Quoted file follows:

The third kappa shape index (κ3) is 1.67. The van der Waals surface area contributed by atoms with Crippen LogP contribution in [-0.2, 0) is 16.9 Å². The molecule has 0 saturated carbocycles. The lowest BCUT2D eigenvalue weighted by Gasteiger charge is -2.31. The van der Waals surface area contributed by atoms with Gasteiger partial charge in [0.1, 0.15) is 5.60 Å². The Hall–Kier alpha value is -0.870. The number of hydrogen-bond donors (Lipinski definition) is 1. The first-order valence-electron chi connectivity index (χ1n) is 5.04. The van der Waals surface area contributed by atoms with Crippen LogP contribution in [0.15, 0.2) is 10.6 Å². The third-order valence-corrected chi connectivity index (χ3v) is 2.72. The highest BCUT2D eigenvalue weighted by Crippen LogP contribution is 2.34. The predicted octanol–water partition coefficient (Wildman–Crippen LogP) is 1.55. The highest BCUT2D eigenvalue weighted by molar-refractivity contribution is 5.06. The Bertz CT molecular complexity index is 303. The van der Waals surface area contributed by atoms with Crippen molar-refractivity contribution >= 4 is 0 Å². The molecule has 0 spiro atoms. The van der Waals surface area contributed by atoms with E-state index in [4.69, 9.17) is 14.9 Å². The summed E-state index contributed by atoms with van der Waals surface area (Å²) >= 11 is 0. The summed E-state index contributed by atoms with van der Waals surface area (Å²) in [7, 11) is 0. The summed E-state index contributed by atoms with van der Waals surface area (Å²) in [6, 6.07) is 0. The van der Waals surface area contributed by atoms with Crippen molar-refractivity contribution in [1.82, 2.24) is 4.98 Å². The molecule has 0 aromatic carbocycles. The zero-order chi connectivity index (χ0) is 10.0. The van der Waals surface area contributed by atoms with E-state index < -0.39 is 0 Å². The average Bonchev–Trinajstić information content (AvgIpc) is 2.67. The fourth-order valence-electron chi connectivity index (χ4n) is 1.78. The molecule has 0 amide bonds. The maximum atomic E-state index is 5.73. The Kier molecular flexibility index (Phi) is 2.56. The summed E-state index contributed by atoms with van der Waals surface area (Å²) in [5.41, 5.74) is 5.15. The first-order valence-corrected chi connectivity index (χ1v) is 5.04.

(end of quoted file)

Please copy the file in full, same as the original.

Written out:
The third kappa shape index (κ3) is 1.67. The van der Waals surface area contributed by atoms with Crippen LogP contribution in [-0.2, 0) is 16.9 Å². The molecule has 0 saturated carbocycles. The lowest BCUT2D eigenvalue weighted by Gasteiger charge is -2.31. The van der Waals surface area contributed by atoms with Gasteiger partial charge in [0.1, 0.15) is 5.60 Å². The Hall–Kier alpha value is -0.870. The number of hydrogen-bond donors (Lipinski definition) is 1. The first-order valence-electron chi connectivity index (χ1n) is 5.04. The van der Waals surface area contributed by atoms with Crippen LogP contribution in [0.15, 0.2) is 10.6 Å². The third-order valence-corrected chi connectivity index (χ3v) is 2.72. The highest BCUT2D eigenvalue weighted by Crippen LogP contribution is 2.34. The predicted octanol–water partition coefficient (Wildman–Crippen LogP) is 1.55. The highest BCUT2D eigenvalue weighted by molar-refractivity contribution is 5.06. The Bertz CT molecular complexity index is 303. The van der Waals surface area contributed by atoms with Crippen molar-refractivity contribution >= 4 is 0 Å². The molecule has 0 spiro atoms. The van der Waals surface area contributed by atoms with E-state index in [4.69, 9.17) is 14.9 Å². The summed E-state index contributed by atoms with van der Waals surface area (Å²) >= 11 is 0. The summed E-state index contributed by atoms with van der Waals surface area (Å²) in [7, 11) is 0. The summed E-state index contributed by atoms with van der Waals surface area (Å²) in [6, 6.07) is 0. The van der Waals surface area contributed by atoms with Crippen molar-refractivity contribution in [1.82, 2.24) is 4.98 Å². The molecule has 0 aromatic carbocycles. The zero-order chi connectivity index (χ0) is 10.0. The van der Waals surface area contributed by atoms with E-state index < -0.39 is 0 Å². The average Bonchev–Trinajstić information content (AvgIpc) is 2.67. The fourth-order valence-electron chi connectivity index (χ4n) is 1.78. The molecule has 0 amide bonds. The maximum atomic E-state index is 5.73. The Kier molecular flexibility index (Phi) is 2.56. The summed E-state index contributed by atoms with van der Waals surface area (Å²) in [5.41, 5.74) is 5.15. The first-order valence-corrected chi connectivity index (χ1v) is 5.04.